Many New Zealanders are not at all familiar with Poland and being half Polish sometimes had an isolating effect on me. I can recall blank looks from many people when the subject of Poland came up. Often they did not want to know about Poland and when it came to bonding with other Kiwis, I found I had less in common with them because of who I am.

Paul Coates graduates with a law degree in 2004 and is pictured with his proud mother Irena Coates (Ogonowska)

Paul Coates graduates with a law degree in 2004 and is pictured with his proud mother Irena Coates (Ogonowska)

page 217

Which team do I support?

Though I speak with as much of a Kiwi accent as any other New Zealander, I have always been identified as "the Polish guy". I mean, with a name like Piotr Gawor, what else could one expect? That I was born in Wellington Women's Hospital made not a jot of difference. So how has being a second-generation Pole in New Zealand affected my life?

I have found that my Polish heritage is a strength rather than a weakness. It could be termed a point of differentiation (though that wasn't my strong point in calculus). The fact that I spoke two languages by the time I went to school was something that a lot of my classmates had yet to master.

However, being Polish wasn't always plain sailing. Not only can your teachers not pronounce your name correctly (I have had variations on Piot, Pitter and Poitre), neither can your friends (Piot is the accepted variation in this case). I must say that it is definitely a relief to come home and finally have your name pronounced properly.

History lessons were also a major subject of contention. In particular was the matter of Poland being invaded or the fact that it was still in the horse age when Germany came along with tanks. Now this is not to say that I did not come back with clever retorts, such as Poland was one of the largest countries in Europe before your little empire was even in its infancy or that Poland had the first constitution in Europe. But this mattered little to my fellows who just laughed-up Poland's sad story of the past 100 or so years. It is a pity that the New Zealand curriculum does not concentrate more on world history and chooses to focus solely on the history of England (but that is another topic for another day).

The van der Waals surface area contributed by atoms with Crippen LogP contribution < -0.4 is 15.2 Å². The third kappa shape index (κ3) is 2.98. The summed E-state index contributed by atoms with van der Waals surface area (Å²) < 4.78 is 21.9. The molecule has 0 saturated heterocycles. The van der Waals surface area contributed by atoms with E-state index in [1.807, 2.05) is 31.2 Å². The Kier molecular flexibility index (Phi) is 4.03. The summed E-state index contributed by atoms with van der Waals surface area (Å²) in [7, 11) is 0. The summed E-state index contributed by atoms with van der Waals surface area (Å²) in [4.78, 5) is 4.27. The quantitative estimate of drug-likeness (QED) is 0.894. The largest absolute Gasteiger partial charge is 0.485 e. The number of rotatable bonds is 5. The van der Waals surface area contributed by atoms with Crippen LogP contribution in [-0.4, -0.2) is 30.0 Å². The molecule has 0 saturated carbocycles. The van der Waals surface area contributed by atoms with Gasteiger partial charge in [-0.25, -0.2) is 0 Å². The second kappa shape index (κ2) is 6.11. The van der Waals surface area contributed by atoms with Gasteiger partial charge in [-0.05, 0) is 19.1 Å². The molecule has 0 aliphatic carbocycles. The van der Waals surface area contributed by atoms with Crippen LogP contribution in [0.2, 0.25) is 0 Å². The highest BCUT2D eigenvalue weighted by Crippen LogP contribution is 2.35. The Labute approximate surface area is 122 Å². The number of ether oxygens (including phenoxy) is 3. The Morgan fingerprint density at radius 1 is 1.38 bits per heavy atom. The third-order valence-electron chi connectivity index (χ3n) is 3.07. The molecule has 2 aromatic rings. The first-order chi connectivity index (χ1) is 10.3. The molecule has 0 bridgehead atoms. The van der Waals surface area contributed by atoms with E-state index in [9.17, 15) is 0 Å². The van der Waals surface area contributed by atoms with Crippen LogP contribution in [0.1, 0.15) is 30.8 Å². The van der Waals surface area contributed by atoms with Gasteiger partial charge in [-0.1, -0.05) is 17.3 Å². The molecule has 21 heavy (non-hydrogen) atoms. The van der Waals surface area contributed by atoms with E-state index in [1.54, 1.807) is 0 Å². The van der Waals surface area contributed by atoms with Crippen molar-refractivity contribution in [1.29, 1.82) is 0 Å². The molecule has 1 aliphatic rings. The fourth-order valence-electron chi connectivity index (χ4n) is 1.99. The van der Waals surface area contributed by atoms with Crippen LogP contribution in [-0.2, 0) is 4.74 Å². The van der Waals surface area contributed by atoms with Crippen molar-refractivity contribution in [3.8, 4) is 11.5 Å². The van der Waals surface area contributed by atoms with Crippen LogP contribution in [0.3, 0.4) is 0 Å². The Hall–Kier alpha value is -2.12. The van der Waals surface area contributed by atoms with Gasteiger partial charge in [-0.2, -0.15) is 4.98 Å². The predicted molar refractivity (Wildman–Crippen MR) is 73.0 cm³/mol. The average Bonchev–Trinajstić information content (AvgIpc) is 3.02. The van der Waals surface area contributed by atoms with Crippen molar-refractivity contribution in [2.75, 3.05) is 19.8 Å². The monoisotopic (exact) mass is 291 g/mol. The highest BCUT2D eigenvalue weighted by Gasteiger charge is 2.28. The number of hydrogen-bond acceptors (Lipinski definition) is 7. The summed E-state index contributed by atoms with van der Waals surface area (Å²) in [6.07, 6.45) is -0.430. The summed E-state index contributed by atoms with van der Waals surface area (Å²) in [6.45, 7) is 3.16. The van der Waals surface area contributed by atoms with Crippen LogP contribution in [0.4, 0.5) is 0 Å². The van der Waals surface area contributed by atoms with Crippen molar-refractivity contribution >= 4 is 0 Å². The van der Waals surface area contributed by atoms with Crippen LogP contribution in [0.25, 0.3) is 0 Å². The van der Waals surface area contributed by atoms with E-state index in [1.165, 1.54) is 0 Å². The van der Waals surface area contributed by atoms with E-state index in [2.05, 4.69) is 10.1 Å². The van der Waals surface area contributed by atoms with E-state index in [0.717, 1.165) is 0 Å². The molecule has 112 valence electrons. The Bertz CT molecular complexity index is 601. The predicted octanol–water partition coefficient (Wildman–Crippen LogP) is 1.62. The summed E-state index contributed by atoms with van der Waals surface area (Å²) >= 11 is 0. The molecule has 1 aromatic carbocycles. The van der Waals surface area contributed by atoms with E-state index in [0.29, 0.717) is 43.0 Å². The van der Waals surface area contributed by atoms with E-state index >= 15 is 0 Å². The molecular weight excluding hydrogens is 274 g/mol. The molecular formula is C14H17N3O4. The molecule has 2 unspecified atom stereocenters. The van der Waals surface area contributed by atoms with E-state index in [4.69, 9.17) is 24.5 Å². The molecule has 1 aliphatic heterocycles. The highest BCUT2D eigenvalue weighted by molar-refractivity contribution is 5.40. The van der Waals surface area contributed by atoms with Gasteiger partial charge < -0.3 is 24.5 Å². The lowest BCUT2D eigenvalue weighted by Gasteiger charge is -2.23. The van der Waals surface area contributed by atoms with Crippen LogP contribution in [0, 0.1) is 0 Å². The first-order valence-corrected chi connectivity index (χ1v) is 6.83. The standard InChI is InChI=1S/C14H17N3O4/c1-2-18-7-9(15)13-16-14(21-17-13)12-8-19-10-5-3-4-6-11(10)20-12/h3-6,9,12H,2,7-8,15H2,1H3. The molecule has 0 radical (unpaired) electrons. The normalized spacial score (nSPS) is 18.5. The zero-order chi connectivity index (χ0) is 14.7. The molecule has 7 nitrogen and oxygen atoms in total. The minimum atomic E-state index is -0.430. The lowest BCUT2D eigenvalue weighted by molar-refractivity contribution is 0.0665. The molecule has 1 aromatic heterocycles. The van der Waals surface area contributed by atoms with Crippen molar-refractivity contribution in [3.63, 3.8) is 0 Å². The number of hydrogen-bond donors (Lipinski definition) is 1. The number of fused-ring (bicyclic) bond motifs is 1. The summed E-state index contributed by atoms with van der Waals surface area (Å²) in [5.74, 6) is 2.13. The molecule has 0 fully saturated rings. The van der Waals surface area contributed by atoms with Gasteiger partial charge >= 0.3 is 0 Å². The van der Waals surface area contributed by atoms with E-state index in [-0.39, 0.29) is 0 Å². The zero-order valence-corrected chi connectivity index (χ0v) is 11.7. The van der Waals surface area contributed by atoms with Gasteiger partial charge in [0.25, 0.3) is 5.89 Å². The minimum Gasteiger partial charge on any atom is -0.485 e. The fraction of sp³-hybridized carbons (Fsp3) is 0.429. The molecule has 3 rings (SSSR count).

Though I seem to fit suitably into the second-generation category, I must confess that I find myself between two categories and could be described as one-and-a-half generation Polish. My maternal grandmother came to New Zealand as a refugee with the Polish children in 1944 and my maternal grandfather Piotr Łącki came to New Zealand from a German prisoner-of-war camp. Like many others, he didn't wish to return to a Poland controlled by a totalitarian regime. As a displaced person, he was accepted by the New Zealand Government and made a new life for himself here. My father made the same decision 30 years later when he chose to leave Poland.